2. Create standardized, clear instructions and repeatable steps for reprocessing whenever possible.
Summit attendees said that complicated reprocessing instructions -- and many different sets of instructions for many medical devices -- for clinical and reprocessing staff with a wide variety of skills were a challenge. For the future, steps for improvement include taking clinical and reprocessing staff into account when developing reprocessing instructions and obtain their input; conducting usability testing; making instructions clear; writing reprocessing instructions for clinical and reprocessing staff instead of for engineers or regulators; making instructions available electronically for reprocessing sites with access to computer technology; and taking a few of the most commonly used and current reprocessing practices and validating to all of these practices so that reprocessing steps are repeatable in the real world.

According to the AAMI publication (2011), "The single purpose of reprocessing—rendering reusable medical devices safe for the next patient—is often obfuscated by manufacturers’ IFU. The IFU at times add confusion and conflict with standard processing methods, summit participants said. Inadequately reprocessed reusable medical devices are the unintended consequence of the demand to reprocess thousands of medical devices, with many distinct and complicated requirements set forth in lengthy IFU that may be inaccessible. Some IFU recommend specific cleaning, disinfection, or sterilization parameters that cannot be followed, are not consistent with AAMI standards, or are unintelligible to reprocessing staff.

Problematic IFUs are a concern to numerous sterile processing departments across the country, but in particular at large institutions that turn over an enormous number of instruments daily. For example, Johns Hopkins Hospital reprocesses approximately 37,000 instruments every day, including 500 instrument sets (with about 75 instruments per set), and 200 individual instruments. Linda Condon, an educator in the Central Sterile Processing Department there, says the total hospital inventory of different instruments requiring reprocessing tallies as high as 14,000. “Right now, it is impossible to follow manufacturers’ instructions for use,” Condon says, as reported in the AAMI publication (2011). She cites a lack of standardized cleaning processes as the major culprit and adds,  “There are like instruments with different instructions, processes, and tools. There are complicated instructions with too many steps that are unreasonable, with too many variables. There is minimal repetition of tasks. Device IFU do not specify the brush size needed to clean specific devices. Staff have to work from memory or ‘hearsay.’ IFU expect people to read an awful lot, in an environment that is not conducive to do such. Nobody reads. It is easier to ask a neighbor or see what someone else is using.”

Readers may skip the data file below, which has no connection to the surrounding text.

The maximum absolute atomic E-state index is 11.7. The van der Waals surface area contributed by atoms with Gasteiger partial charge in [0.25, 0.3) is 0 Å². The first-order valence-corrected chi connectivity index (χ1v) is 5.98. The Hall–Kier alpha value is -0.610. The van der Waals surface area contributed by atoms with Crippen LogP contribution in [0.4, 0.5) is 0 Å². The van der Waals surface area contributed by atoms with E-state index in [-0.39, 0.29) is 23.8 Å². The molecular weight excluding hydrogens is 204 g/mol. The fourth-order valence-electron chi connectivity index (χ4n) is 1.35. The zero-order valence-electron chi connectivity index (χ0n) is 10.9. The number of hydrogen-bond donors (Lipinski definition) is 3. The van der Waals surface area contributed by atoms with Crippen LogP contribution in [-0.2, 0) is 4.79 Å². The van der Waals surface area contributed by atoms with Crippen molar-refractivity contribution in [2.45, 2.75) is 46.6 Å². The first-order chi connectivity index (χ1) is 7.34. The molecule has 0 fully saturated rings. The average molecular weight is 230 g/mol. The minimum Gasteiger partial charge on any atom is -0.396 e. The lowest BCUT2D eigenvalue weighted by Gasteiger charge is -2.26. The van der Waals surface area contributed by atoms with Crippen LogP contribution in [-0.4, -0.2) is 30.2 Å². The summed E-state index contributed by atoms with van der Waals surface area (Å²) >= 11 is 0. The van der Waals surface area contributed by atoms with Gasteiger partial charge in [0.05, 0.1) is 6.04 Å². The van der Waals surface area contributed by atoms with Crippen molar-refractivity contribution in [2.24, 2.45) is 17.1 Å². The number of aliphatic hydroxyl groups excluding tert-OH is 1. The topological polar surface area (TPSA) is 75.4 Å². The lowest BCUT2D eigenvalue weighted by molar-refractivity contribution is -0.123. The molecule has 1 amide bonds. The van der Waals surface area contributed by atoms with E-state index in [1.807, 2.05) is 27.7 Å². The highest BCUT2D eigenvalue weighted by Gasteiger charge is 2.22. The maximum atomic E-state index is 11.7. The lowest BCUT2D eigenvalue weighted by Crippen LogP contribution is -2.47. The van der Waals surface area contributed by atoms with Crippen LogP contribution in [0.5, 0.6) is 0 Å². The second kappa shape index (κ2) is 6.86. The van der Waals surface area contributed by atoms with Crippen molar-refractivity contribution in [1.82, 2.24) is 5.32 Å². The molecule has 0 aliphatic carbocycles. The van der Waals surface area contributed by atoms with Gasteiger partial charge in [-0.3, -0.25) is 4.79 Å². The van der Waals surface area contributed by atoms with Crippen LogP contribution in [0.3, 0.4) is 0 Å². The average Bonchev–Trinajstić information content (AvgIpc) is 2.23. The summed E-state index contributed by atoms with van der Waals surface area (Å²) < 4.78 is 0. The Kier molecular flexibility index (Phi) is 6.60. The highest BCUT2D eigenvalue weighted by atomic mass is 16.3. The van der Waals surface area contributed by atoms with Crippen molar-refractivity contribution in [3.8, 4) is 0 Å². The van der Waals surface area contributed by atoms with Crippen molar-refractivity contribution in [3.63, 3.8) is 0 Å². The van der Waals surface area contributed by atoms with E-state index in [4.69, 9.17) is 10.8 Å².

Condon says that standardization is needed for soaking time, brushing, rinsing and ultrasonic cleaning, and adds further, "Cleaning instructions should be simple, concise, and repeatable. Mechanical cleaning instructions should be specific, but broad enough to be used with any FDA-cleared washer.” Echoing Condon's sentiments is Sue Klacik, central sterile supply manager at Humility of Mary Health Partners and the AAMI representative for the International Association of Healthcare Central Service Materiel Management (IAHCSMM). "There are multiple IFU for all products, [including instructions] for inspecting, cleaning, function testing, and protective packaging,” Klacik says, as reported in the AAMI publication (2011). "For every instrument, you have to consult a different IFU. “Reprocessing of nine devices would take about an eight-hour day, but there is absolutely no consistency in the IFU.” Klacik points out inconsistencies between IFU and AAMI standards, including ANSI/AAMI ST 79:2010 and A1: 2010, Comprehensive guide to steam sterilization and sterility assurance in healthcare facilities and AAMI TIR12:2010, Designing, testing, and labeling reusable medical devices for reprocessing in healthcare facilities: A guide for medical device manufacturers. Of 22 different manufacturers’ IFU for stainless steel, non-lumened, hand-held devices that she reviewed, 41 percent omitted the use of a washer-disinfector, 50 percent omitted the process of using a sonic cleaning method, and 86 percent omitted the use of a lubricant. “These are standardized processes, discussed in AAMI documents, but omitted in IFU,” Klacik says. “IFU don’t meet standards.” (AAMI, 2011)

Sometimes IFU are difficult to access, let alone understand. Rose Seavey, president of Seavey Healthcare Consulting, LLC, has experienced first-hand the difficulties associated with procuring specific IFUs from medical device manufacturers who believe that the onus is on the end user. Seavey says that it is important for the Joint Commission, the Centers for Disease Control and Prevention (CDC) and the Centers for Medicare and Medicaid Services (CMS) to  reference AAMI and Association of periOperative Nurses (AORN) standards for reprocessing in their guidance documents because these are the documents that clinical and reprocessing personnel follow, and because they are specific, comprehensive, and evidence-based. Seavey makes these recommendations  for IFU: